Corporate Well-being
We aim to promote the science and practice of well-being in the corporate life. All corporations from the business, health and education world are in our scope. The purpose of our work is to flourish the stakeholders of these corporations enabling them to work at their best.
Özge Koca is a psychologist working in the business world in Turkey. She has been working with managers at all levels of the corporate world to develop themselves, their subordinates and their organisations. She has been interested in Positive Psychology since 2003 and has been developing projects around the field in the corporate world.
Dr. Riza Kadilar,
a PhD in economics with a MSc degree at Stanford University, and an MBA at HEC, Paris, has a long standing career in the financial sector with a senior executive experience in London, Paris, Amsterdam and Istanbul. As a certified executive coach and an international motivational speaker Dr. Kadilar also serves as the chairman of European Mentoring and Coaching Council (EMCC) Turkey.

Martin E. P. "Marty" Seligman is an American psychologist, educator, and author. Seligman is a Professor of Psychology in the University of Pennsylvania. He was elected President of the American Psychological Association for 1998. Seligman has written about positive psychology topics such as The Optimistic Child, Child's Play, Learned Optimism, Authentic Happiness, and Flourish. Quite recently he came up with new ideas in the concept of well-being.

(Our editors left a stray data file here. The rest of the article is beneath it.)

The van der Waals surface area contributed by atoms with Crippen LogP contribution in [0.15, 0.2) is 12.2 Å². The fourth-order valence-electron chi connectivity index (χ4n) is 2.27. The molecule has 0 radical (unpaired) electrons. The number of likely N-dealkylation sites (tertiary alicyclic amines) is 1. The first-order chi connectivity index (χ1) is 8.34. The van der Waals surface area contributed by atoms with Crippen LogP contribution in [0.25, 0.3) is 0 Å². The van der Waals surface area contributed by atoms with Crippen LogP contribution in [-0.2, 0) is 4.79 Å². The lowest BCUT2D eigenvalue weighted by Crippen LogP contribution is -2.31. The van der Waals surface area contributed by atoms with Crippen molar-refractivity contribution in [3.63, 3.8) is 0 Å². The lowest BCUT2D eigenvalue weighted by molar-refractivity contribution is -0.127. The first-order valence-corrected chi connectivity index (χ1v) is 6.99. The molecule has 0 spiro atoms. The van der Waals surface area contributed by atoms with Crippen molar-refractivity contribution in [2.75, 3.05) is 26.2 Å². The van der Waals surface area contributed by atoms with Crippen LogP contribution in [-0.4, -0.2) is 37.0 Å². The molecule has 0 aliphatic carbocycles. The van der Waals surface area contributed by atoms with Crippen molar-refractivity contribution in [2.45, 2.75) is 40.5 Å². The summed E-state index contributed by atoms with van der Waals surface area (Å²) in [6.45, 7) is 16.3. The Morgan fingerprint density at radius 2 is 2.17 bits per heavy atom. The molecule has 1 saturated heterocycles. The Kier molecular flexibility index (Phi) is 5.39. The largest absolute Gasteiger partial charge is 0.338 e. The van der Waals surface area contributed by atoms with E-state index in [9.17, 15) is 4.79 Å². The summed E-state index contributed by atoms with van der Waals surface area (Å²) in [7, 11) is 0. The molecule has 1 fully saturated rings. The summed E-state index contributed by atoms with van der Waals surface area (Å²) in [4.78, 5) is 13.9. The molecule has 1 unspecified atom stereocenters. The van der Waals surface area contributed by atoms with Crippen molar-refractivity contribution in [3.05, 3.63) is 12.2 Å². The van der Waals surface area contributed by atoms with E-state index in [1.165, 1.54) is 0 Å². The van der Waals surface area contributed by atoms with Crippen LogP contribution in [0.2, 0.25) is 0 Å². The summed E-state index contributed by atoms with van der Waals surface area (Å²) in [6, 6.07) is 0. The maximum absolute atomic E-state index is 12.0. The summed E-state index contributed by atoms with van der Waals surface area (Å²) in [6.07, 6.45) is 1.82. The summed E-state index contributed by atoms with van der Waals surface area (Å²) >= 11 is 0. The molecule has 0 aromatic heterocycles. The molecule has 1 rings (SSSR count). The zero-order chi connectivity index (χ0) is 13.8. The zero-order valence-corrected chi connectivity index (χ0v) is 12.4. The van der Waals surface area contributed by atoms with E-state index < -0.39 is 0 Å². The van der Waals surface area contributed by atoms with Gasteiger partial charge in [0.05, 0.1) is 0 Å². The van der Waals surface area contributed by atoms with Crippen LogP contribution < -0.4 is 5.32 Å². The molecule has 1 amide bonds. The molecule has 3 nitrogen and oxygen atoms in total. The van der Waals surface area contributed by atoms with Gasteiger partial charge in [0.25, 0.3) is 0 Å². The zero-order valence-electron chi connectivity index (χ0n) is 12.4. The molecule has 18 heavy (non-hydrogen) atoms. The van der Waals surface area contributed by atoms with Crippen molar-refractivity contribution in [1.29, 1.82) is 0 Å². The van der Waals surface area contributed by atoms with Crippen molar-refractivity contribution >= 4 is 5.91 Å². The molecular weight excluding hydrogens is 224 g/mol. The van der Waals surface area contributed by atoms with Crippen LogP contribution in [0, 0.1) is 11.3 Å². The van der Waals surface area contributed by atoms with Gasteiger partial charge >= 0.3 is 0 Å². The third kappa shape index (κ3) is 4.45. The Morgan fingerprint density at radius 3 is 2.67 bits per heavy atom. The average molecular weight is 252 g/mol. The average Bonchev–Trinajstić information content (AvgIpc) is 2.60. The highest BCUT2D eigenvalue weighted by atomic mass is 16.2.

Robert Biswas-Diener is known as "the Indiana Jones of Positive Psychology". He is a positive psychologist, researcher, managing director of Positive Acorn, author and an instructor at Portland State University. Dr.Biswas-Diener's research focuses on income and happiness, culture and happiness, positive psychology, strengths and positive psychology coaching.
Christopher Peterson, was a professor of psychology at the University of Michigan. He was one of the 100 most cited psychologists in the world, Science Director of the VIA Institute on Character, and co-author of Character Strengths and Virtues for the classification of character strengths.
Mihaly Csikszentmihalyi is a Hungarian psychology professor. Now at Claremont Graduate University, he is noted for both his work in the study of happiness and creativity but is best known as the architect of the notion of flow and for his years of research and writing on the topic. He is the author of many books and over 120 articles or book chapters. He is one of the world's leading researcher on positive psychology.
Barbara Lee Fredrickson is an American professor in the department of psychology at the University of North Carolina at Chapel Hill. Fredrickson is a social psychologist who conducts research in emotions and positive psychology. Her main work is related to her broaden-and-build theory of positive emotions, which suggests that positive emotions lead to novel, expansive, or exploratory behavior, and that, over time, these actions lead to meaningful, long-term resources such as knowledge and social relationships. She is the author of Positivity, a general-audience book that draws on her own research and that of other social scientists.
Edward Diener is an American psychologist, professor, and author. He is noted for his research over the past twenty-five years on happiness- the measurement of well-being; temperament and personality influences on well-being; theories of well-being; income and well-being; and cultural influences on well-being. He is also a senior scientist for the Gallup Organization.
Sonja Lyubomirsky is a professor in the Department of Psychology at the University of California, Riverside and author of The How of Happiness, a book of strategies backed by scientific research that can be used to increase happiness.
Richard Layard, Baron Layard is a British economist. He was founder-director in 1990 of, and is a current programme director at, the Centre for Economic Performance at the London School of Economics. Recently, Layard has shifted his attention to the study of what has since come to be known as happiness economics. This branch of economic analysis starts from the argument that income is a bad approximation for happiness.